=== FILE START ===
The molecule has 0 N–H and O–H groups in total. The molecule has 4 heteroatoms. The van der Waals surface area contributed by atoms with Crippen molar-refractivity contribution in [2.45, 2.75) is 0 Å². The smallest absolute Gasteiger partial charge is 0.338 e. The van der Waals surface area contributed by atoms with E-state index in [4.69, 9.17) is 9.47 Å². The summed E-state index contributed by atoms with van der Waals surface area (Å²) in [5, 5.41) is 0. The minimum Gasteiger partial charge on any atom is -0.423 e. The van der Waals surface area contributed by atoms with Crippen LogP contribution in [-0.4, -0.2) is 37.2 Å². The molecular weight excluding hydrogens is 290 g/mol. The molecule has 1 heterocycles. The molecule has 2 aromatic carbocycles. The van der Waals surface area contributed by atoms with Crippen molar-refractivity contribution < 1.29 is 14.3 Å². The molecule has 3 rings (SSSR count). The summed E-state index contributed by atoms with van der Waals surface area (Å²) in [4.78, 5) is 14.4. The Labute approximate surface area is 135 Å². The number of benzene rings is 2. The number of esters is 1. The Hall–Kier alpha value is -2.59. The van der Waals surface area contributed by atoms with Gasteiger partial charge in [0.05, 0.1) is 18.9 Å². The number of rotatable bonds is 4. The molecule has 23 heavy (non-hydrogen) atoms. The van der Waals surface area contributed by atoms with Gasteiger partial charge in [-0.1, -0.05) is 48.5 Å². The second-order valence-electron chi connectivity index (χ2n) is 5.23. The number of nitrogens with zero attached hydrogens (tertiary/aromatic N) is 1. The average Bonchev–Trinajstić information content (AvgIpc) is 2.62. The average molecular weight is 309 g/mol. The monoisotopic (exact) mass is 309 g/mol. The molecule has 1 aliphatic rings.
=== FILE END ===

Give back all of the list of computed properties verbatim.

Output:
The molecule has 0 N–H and O–H groups in total. The molecule has 4 heteroatoms. The van der Waals surface area contributed by atoms with Crippen molar-refractivity contribution in [2.45, 2.75) is 0 Å². The smallest absolute Gasteiger partial charge is 0.338 e. The van der Waals surface area contributed by atoms with E-state index in [4.69, 9.17) is 9.47 Å². The summed E-state index contributed by atoms with van der Waals surface area (Å²) in [5, 5.41) is 0. The minimum Gasteiger partial charge on any atom is -0.423 e. The van der Waals surface area contributed by atoms with Crippen LogP contribution in [-0.4, -0.2) is 37.2 Å². The molecular weight excluding hydrogens is 290 g/mol. The molecule has 1 heterocycles. The molecule has 2 aromatic carbocycles. The van der Waals surface area contributed by atoms with Crippen molar-refractivity contribution < 1.29 is 14.3 Å². The molecule has 3 rings (SSSR count). The summed E-state index contributed by atoms with van der Waals surface area (Å²) in [4.78, 5) is 14.4. The Labute approximate surface area is 135 Å². The number of benzene rings is 2. The number of esters is 1. The Hall–Kier alpha value is -2.59. The van der Waals surface area contributed by atoms with Gasteiger partial charge in [0.05, 0.1) is 18.9 Å². The number of rotatable bonds is 4. The molecule has 23 heavy (non-hydrogen) atoms. The van der Waals surface area contributed by atoms with Gasteiger partial charge in [-0.1, -0.05) is 48.5 Å². The second-order valence-electron chi connectivity index (χ2n) is 5.23. The number of nitrogens with zero attached hydrogens (tertiary/aromatic N) is 1. The average Bonchev–Trinajstić information content (AvgIpc) is 2.62. The average molecular weight is 309 g/mol. The monoisotopic (exact) mass is 309 g/mol. The molecule has 1 aliphatic rings.